BOISE • A bill designed to reduce Idaho’s wolf population by killing almost 500 animals breezed Friday through the Idaho House.
State representatives voted 49-16, with all of the House’s Democrats and five Republicans in opposition.
“Anytime you mention wolves in the Idaho Legislature, you draw attention” said state Rep. Marc Gibbs, R-Grace, the legislation’s House sponsor.
The proposed legislation — which includes a sunset clause to retire in 2019 — calls for a five-member oversight board made up of directors from the state Department of Fish and Game and Department of Agriculture, as well representatives from livestock industry, public at large and sportsmen.
The board would be tasked with overseeing a proposed $2 million wolf depopulation effort, amid complaints from farmers that wolves are preying on livestock.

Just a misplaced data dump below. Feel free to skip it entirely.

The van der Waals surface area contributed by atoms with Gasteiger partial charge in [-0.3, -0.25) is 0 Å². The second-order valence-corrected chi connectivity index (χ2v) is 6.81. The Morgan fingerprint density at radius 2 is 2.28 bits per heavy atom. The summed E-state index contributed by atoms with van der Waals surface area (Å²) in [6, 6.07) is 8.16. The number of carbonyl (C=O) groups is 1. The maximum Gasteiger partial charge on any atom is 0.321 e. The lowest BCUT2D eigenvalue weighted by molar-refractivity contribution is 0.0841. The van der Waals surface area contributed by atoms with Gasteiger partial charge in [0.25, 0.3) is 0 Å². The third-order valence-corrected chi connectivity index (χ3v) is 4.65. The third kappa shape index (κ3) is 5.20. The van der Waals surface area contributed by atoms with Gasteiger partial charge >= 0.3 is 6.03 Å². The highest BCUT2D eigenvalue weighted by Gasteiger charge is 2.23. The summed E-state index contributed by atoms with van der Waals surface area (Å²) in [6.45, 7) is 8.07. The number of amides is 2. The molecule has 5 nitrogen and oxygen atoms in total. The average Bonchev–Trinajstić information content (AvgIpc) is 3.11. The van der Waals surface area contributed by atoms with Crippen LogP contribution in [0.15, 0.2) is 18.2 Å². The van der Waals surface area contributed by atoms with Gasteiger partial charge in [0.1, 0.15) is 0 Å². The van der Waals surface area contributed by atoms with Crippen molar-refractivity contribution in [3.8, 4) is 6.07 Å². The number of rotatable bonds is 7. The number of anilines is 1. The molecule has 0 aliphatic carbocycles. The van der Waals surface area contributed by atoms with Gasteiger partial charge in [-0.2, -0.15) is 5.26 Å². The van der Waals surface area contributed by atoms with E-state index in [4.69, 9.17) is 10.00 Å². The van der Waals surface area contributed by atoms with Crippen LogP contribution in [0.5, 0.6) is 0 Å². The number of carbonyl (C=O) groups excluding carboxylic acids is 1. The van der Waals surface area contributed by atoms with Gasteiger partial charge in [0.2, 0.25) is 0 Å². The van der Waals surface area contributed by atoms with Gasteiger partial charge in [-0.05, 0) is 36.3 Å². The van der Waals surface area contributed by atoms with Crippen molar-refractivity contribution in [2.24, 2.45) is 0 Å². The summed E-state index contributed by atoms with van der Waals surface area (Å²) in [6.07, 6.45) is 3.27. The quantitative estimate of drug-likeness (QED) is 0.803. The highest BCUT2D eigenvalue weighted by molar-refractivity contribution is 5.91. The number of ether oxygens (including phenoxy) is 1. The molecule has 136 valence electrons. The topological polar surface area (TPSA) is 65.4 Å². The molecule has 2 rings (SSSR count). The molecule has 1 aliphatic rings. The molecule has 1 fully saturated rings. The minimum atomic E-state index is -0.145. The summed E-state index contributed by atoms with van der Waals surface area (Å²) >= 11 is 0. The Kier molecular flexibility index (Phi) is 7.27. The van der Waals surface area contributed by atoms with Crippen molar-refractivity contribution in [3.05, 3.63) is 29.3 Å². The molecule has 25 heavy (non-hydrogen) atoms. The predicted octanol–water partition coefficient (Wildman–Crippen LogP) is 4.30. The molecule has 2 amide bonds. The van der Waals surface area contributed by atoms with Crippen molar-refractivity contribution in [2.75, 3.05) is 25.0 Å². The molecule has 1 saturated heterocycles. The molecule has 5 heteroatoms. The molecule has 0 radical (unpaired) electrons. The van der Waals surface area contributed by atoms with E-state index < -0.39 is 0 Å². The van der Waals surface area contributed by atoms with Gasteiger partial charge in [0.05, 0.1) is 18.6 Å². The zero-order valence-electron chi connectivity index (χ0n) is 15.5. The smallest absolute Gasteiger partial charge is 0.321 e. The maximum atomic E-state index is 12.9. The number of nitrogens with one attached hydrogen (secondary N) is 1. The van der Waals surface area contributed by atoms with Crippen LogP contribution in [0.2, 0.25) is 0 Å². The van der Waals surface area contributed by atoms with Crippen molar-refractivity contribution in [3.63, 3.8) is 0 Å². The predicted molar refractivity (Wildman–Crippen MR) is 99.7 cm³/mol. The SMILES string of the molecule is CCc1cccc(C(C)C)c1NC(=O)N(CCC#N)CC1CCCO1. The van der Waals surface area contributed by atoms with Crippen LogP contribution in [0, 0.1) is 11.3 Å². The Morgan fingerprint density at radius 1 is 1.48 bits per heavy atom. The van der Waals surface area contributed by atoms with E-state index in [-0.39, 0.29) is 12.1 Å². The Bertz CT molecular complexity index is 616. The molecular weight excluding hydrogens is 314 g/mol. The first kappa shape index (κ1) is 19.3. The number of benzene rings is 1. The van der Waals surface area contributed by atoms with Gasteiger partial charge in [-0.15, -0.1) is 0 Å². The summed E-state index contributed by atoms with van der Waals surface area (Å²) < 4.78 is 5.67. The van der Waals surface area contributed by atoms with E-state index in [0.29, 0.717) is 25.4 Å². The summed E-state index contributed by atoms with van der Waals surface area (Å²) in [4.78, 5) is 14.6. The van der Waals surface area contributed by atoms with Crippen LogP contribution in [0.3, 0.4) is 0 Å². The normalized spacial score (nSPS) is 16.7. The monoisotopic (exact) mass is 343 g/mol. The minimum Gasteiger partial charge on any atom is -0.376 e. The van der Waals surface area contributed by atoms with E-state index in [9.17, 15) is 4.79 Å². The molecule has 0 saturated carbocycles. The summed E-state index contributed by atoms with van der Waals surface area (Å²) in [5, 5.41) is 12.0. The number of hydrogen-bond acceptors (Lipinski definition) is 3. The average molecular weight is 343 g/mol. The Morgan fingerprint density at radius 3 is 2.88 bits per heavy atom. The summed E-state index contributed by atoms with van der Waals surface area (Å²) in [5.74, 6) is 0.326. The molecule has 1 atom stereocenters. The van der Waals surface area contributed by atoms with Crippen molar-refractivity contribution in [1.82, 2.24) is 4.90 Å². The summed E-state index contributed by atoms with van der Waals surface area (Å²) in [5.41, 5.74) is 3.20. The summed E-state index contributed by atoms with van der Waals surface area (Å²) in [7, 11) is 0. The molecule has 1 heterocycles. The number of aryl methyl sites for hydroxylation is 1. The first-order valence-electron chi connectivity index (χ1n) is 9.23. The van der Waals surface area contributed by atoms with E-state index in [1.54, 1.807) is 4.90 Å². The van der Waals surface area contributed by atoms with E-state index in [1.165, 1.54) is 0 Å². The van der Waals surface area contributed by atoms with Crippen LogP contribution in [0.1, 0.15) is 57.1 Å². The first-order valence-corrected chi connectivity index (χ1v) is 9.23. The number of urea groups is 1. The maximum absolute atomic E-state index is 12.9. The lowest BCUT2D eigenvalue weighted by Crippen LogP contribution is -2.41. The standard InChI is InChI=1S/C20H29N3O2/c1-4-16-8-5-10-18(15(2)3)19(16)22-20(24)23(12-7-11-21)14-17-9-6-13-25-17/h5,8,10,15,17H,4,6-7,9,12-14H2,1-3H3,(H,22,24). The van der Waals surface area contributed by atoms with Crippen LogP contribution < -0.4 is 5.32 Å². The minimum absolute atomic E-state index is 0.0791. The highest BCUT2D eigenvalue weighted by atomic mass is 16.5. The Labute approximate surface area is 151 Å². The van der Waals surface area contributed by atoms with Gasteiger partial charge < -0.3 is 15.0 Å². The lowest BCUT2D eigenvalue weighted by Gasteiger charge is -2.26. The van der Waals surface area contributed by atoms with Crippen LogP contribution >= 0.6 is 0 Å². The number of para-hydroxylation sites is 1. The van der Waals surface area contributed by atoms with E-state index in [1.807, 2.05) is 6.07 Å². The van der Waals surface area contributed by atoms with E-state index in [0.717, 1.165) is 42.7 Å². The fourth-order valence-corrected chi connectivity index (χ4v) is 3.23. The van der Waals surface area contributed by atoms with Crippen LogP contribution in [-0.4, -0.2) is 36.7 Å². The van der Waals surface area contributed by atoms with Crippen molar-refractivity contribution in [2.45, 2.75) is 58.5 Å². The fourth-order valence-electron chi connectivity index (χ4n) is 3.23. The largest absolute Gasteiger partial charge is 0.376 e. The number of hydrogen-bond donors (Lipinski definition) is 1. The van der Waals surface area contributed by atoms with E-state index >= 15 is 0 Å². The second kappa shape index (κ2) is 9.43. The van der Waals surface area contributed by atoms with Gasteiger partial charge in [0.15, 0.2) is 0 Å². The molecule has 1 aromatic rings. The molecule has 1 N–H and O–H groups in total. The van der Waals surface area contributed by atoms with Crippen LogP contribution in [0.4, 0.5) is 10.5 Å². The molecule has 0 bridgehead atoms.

Many of the legislation’s supporters expressed displeasure with the creation of another regulatory body.
But the state was left with little choice because of federal inaction, supporters said.
“I don’t like anything about this bill, but I’m going to have to vote for it,” said state Rep. Joan Wood, R-Rigby. “It’s going on my calendar as one of the worst bills I’ve ever had to vote for.”
Repeating a proposal he made during the bill’s hearing, state Rep. Ken Andrus, R-Lava Hot Springs, said that he would like to see a the wolf population fenced inside Yellowstone National Park.
“The more I think about it,” he said, before voting in favor of the bill. “The more I think this could work. … We could probably get funding from all over the world.”
State Rep. Ilana Rubel, D-Boise, said creating a new board was fiscally irresponsible.
“When will this stop?” Rubel asked. “Will we need a new board for mountain lions? This bill takes away two teachers per school district to save one cow per legislative district.”
State Rep. Cindy Agidus, R-Moscow, said the board was another layer of unnecessary government. She suggested putting a bounty on wolves to reduce the population.
“I feel like we have gone from one extreme to the next,” she said.
The legislation now goes to the Senate, where it’s carried by Sen. Bert Brackett, R-Rogerson.